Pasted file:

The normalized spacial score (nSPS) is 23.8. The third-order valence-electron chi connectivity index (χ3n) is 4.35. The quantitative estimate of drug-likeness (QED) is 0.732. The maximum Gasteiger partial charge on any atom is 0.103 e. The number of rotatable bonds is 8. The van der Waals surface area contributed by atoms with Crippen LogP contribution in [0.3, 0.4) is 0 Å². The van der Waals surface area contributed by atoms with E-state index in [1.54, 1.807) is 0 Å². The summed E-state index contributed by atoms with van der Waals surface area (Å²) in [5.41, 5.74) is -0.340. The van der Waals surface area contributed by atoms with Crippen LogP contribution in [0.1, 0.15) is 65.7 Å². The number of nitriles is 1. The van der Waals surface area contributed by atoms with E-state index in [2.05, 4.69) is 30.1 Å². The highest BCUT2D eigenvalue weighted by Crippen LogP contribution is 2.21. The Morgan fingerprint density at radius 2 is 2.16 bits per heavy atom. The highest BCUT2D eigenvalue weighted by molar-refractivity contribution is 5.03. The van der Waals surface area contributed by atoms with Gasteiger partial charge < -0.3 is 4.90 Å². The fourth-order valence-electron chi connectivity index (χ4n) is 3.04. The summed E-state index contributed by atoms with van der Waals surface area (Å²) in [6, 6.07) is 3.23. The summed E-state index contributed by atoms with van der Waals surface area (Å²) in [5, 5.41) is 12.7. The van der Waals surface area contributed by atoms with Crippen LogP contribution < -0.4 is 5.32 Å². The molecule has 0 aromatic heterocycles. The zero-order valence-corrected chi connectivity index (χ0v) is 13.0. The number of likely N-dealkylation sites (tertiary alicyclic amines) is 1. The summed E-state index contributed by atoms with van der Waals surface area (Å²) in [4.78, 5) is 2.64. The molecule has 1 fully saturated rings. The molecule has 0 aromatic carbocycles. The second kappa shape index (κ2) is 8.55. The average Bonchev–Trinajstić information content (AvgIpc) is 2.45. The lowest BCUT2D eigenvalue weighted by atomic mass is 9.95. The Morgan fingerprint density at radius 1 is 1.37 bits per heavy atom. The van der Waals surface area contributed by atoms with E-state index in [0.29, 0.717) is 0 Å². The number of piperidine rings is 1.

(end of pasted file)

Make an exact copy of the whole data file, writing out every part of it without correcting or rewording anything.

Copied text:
The normalized spacial score (nSPS) is 23.8. The third-order valence-electron chi connectivity index (χ3n) is 4.35. The quantitative estimate of drug-likeness (QED) is 0.732. The maximum Gasteiger partial charge on any atom is 0.103 e. The number of rotatable bonds is 8. The van der Waals surface area contributed by atoms with Crippen LogP contribution in [0.3, 0.4) is 0 Å². The van der Waals surface area contributed by atoms with E-state index in [1.54, 1.807) is 0 Å². The summed E-state index contributed by atoms with van der Waals surface area (Å²) in [5.41, 5.74) is -0.340. The van der Waals surface area contributed by atoms with Crippen LogP contribution in [0.1, 0.15) is 65.7 Å². The number of nitriles is 1. The van der Waals surface area contributed by atoms with E-state index in [2.05, 4.69) is 30.1 Å². The highest BCUT2D eigenvalue weighted by Crippen LogP contribution is 2.21. The Morgan fingerprint density at radius 2 is 2.16 bits per heavy atom. The highest BCUT2D eigenvalue weighted by molar-refractivity contribution is 5.03. The van der Waals surface area contributed by atoms with Gasteiger partial charge < -0.3 is 4.90 Å². The fourth-order valence-electron chi connectivity index (χ4n) is 3.04. The summed E-state index contributed by atoms with van der Waals surface area (Å²) in [6, 6.07) is 3.23. The summed E-state index contributed by atoms with van der Waals surface area (Å²) in [5, 5.41) is 12.7. The van der Waals surface area contributed by atoms with Crippen LogP contribution < -0.4 is 5.32 Å². The molecule has 0 aromatic heterocycles. The zero-order valence-corrected chi connectivity index (χ0v) is 13.0. The number of likely N-dealkylation sites (tertiary alicyclic amines) is 1. The summed E-state index contributed by atoms with van der Waals surface area (Å²) in [4.78, 5) is 2.64. The molecule has 1 fully saturated rings. The molecule has 0 aromatic carbocycles. The second kappa shape index (κ2) is 8.55. The average Bonchev–Trinajstić information content (AvgIpc) is 2.45. The lowest BCUT2D eigenvalue weighted by atomic mass is 9.95. The Morgan fingerprint density at radius 1 is 1.37 bits per heavy atom. The van der Waals surface area contributed by atoms with E-state index in [0.29, 0.717) is 0 Å². The number of piperidine rings is 1.